Monday, 28 October 2013

Strategy, movements and the future of the Left

In June Counterfire published my review of Socialist Register 2013: A Question of Strategy (Merlin, 2012) in two separate parts, due to its length (around 6000 words). I am belatedly posting it here as a single, hopefully coherent review article. Much of this material first appeared in a different, rougher form on Luna17, when I was thinking through the issues, but this version represents a synthesis of my ideas about left-wing strategy today.

What is to be done? The question posed by the title of Lenin’s short book over a century ago is always demanding an answer. For socialist activists, seeking to not only understand the world but to change it, this is a matter of the greatest importance. It is, as the title of this volume puts it, the question of strategy. Fundamentally this means considering: who has the capacity to change the world, and how can they do so?

At a time of deep crisis across a number of overlapping fields – economic, imperial and ecological – the question of strategy demands urgent and persuasive answers. But the crisis of the system has not automatically generated a convincing response from the left. Indeed it is often suggested that the crisis of the system is matched by a crisis of the left. The multiple crises of capitalism, matched by the difficulties faced by the contemporary left in responding to them, are the background to this new, wide-ranging volume of nineteen essays.

Socialist Register began in the early 1960s as part of the post-1956 New Left. Every year there is a fresh volume, always with a theme, drawing together diverse contributions from an international range of socialist writers and activists. Rather than attempting to summarise every contribution, however, I will pay fairly detailed attention to several very stimulating contributions in particular. These engage directly with the question of strategy for the radical left in the ‘old capitalist heartlands’ of Europe and North America.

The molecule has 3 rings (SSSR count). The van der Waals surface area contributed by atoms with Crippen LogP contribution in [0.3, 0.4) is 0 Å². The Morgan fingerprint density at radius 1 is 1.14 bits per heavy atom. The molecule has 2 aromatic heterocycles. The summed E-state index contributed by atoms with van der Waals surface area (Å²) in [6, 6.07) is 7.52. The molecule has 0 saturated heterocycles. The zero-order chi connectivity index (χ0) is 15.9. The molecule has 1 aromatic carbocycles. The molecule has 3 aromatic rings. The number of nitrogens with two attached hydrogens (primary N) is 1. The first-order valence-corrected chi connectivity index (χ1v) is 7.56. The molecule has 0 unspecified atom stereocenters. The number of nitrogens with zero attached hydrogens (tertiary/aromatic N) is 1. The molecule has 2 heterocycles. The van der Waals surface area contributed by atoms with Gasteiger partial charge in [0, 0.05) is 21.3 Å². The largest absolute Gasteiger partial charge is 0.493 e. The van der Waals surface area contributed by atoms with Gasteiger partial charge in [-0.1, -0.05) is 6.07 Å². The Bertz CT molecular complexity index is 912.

Three aspects are in the foreground here: protest movements (specifically Occupy and anti-austerity), electoral left-wing parties and the revolutionary left. The relationship between these different elements is of fundamental importance if we are to both develop a successful strategy for defeating austerity and create a new left capable of leading a challenge to the entire system.

Crisis, austerity, alternatives

Greg Albo’s ‘The crisis and economic alternatives’ is the opening essay and provides a useful framework for the whole book. Albo’s starting point is the systemic crisis of capitalism that has wracked the core economies since 2008 and the far-reaching political and social implications of that crisis. He observes that in North America, Japan and Europe this crisis is comparable in scale and severity to three earlier periods of ‘major crisis’: the Long Depression of 1873-96, the Great Depression in the 1930s and the period of successive recessions which began in 1973.